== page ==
Cortical Plasticity & Phantom Limb Pain Linked

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A phantom decoder used MEG signals from the phantom hand to control the robotic hand.
A phantom decoder used MEG signals from the phantom hand to control the robotic hand.

Though phantom limb pain is a well-established phenomenon, its causes have yet to be fully elucidated. In a study reported in Nature Communications, researchers used a brain-machine interface (BMI) to investigate the role of cortical plasticity and pain in 10 patients with loss of movement in one hand due to brachial plexus root avulsion or amputation.1 

The BMI used real-time magnetoencephalography (MEG) sensorimotor cortex signals to decode the neural activity of the mental action involved in moving the hand, and then channeled the movement into a neuroprosthetic (robotic) hand. 

Participants underwent 2 separate training sessions to learn to control the robotic hand, and each session was conducted with a different decoder: A phantom decoder used MEG signals from the phantom hand to control the robotic hand, and a random decoder used MEG signals with randomly relabeled movement types. In each session, participants were directed to grasp and release a ball with the robotic hand by attempting to move the phantom hand while viewing the robotic hand.

Following training sessions with the phantom decoder, the average F-values of the z-scored cortical currents increased in the contralateral sensorimotor cortex. 

Contrary to the authors' hypothesis, there was also a significant increase in pain with the phantom decoder: Visual analogue scale (VAS) scores increased from 38.2±18.5 [mean±95% confidence interval (CI)] to 45.8±18.4 (1/100; n=10, P=.0066, uncorrected, t(9)=3.51, paired Student's t-test). After training with the random decoder, the F-values did not increase, and there was no significant change in pain scores.

The results further reveal that the increase in VAS positively correlated with an increase in F-values. “That is, pain increased as the discriminability in cortical currents representing phantom movements increased,” wrote the authors. 

To reduce discriminability, a subsequent experiment used a real hand decoder that was constructed with MEG signals from each participant's intact hand so they would “unknowingly associate the phantom movements with the cortical representation of the intact hand's movements, which were different from the cortical representation of the phantom movements in pre-BMI training,” according to the paper.

As expected, training with the real hand decoder led to reduced F-values of the phantom hand movements for the sensorimotor cortex contralateral to the phantom hand.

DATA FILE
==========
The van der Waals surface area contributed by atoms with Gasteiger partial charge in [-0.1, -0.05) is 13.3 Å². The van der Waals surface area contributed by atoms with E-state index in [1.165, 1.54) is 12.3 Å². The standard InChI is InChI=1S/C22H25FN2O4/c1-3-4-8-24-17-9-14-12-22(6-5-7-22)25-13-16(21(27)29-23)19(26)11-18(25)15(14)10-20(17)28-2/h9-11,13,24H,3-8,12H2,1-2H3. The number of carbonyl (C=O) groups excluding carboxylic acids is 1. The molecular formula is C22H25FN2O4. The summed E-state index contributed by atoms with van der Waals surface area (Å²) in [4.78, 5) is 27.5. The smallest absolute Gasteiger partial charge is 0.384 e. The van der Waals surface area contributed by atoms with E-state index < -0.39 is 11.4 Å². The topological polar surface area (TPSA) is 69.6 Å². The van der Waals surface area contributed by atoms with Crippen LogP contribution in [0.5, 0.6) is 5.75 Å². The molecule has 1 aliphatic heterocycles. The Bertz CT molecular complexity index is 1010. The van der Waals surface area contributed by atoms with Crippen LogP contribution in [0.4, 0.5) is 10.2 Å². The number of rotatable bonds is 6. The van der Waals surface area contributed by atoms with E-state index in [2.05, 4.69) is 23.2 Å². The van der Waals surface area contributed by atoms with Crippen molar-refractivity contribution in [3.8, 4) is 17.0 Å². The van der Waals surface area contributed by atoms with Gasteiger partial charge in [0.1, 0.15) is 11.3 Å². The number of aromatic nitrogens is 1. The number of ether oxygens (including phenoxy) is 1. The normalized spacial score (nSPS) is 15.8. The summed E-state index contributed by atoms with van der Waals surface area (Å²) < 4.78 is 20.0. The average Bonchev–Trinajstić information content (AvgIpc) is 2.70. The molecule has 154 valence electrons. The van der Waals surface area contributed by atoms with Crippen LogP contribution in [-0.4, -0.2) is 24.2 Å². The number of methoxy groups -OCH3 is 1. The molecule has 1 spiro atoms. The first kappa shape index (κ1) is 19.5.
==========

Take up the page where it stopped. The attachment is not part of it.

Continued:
There was also a significant reduction in VAS pain scores, from 38.3±15.5 (mean±95% CI) to 34.6±14.8 (1/100; n=10, P=.029, uncorrected, t(9)=2.60, paired Student's t-test), as well as a decrease in scores on the short-form McGill Pain Questionnaire 2 [SF-MPQ2], from 26.0±21.0 to 20.7±16.3 (n=10, P=.016, uncorrected, Wilcoxon signed-rank test).

Study co-author Takufumi Yanagisawa, MD, PhD, of Osaka University in Japan, believes the increased pain with the phantom limb decoder is caused by the discrepancy between expected and actual sensory feedback. 

This is in line with the incongruence hypothesis of pain that has been proposed by other researchers.2,3 “Of course, there is no sensory feedback in the phantom limb. However, when patients intend to move their phantom hand, their brain expects the sensory feedback–therefore there is a discrepancy between them,” he told Clinical Pain Advisor

The real limb decoder, which was intended to dissociate the phantom hand from the robotic hand, may have resulted in less of a sensory discrepancy and therefore less pain.

“Our study suggests that phantom limb pain is causally related to cortical activity–especially to the activity corresponding with motor intention,” said Dr Yanagisawa. He and colleagues are developing a device that would train patients to decrease pain by modulating cortical activity. Future studies are needed to understand the causal relationship between pain and cortical plasticity as it applies to phantom limb pain and other types of chronic pain. 

Summary and Clinical Applicability

These findings support a causal relationship between pain and cortical plasticity and show promise for the development of novel treatments based on brain-machine interface neurofeedback.

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References

  1. Yanagisawa T, Fukuma R, Seymour B, et al. Induced sensorimotor brain plasticity controls pain in phantom limb patients. Nature Communications. 2016; doi:10.1038/ncomms13209
  2. Harris AJ. Cortical origin of pathological pain. Lancet. 1999; 354(9188):1464-6.
  3. Ploghaus ATracey IClare SGati JSRawlins JN, Matthews PM. Learning about pain: the neural substrate of the prediction error for aversive events. Proc Natl Acad Sci USA. 2000; 97(16):9281-6.
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